‘Up to a point,’ said Wickham eventually. ‘But Miss Austen, may I enquire as to precisely how you acquired this machine?’
Miss Austen sighed. ‘It appeared one day outside my house in Bath. A man emerged and told me his name was Mr Muppet or something like that and he was looking for interesting people to take part in an event he called ‘a Christmas Special’. He said they’d already tried someone called Kylie and some Jenkins woman and wanted to find someone a bit more real this time. Anyway, I thought if he could travel through time to find me I could use the same machine to research my book.’
‘So you stole it?’
‘Miss Austen,’ said Elizabeth. ‘I think you need to return it to poor Mr Muppet. I now know what it feels like to be stranded in the wrong time. He must be terribly worried. And besides, bad things can happen when you travel in time – as sure as my name is Mrs Darcy.’
Wickham looked at her. ‘Mrs Darcy?’
‘Yes, Mrs Darcy. ’Tis my name, is it not?’ Her hand shot to her mouth. ‘Great heavens! It is working! Order has been restored! Quick – we must get back to our own time before anything goes wrong!’ Indeed, everything was perfectly well again – the only minor inconvenience being that she had mislaid her copy of Lord Byron’s poems in the rush to get to the time machine. Although now she came to think about it, she had no idea why she had come to be in possession of a book by that revolting man in the first place.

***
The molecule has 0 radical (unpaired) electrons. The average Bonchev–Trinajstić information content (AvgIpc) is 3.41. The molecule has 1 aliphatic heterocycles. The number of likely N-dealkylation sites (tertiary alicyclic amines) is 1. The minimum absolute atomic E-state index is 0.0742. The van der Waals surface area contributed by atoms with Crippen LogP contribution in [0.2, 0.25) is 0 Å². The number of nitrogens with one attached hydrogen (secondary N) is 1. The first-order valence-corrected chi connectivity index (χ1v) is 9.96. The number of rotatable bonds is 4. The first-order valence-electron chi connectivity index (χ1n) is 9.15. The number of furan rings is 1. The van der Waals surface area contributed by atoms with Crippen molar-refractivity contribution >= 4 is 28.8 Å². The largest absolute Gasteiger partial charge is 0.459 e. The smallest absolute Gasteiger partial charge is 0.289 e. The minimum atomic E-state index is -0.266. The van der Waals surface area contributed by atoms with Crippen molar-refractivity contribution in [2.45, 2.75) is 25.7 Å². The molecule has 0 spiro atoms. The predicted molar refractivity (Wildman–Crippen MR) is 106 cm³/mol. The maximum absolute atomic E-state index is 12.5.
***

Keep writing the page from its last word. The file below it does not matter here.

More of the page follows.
‘Hurrah!’ said Wickham. He turned to Miss Austen. ‘So then. How do you fly this thing?’
Elizabeth Darcy awoke from her afternoon nap to find Dench looming over her.
‘Begging your pardon, ma’am, but you have a visitor.’
‘Dear me!’ said Elizabeth, smoothing down her skirts. ‘Do send them in.’
The newcomer was male, elegantly coiffed and with a strong scent of pomade and a definite air of familiarity about him. He strutted in like a peacock, bowed and took Elizabeth’s hand.
‘Great heavens!’ said Elizabeth, her heart fluttering unexpectedly. ‘And who might you be, sir?’
‘Some call me mad,’ said the man, kissing her hand, ‘some call me bad’, he kissed it again, ‘and yet others say that I am dangerous to know.’ He kissed her hand a third time before releasing it. ‘But you may simply know me as Mr Collins…’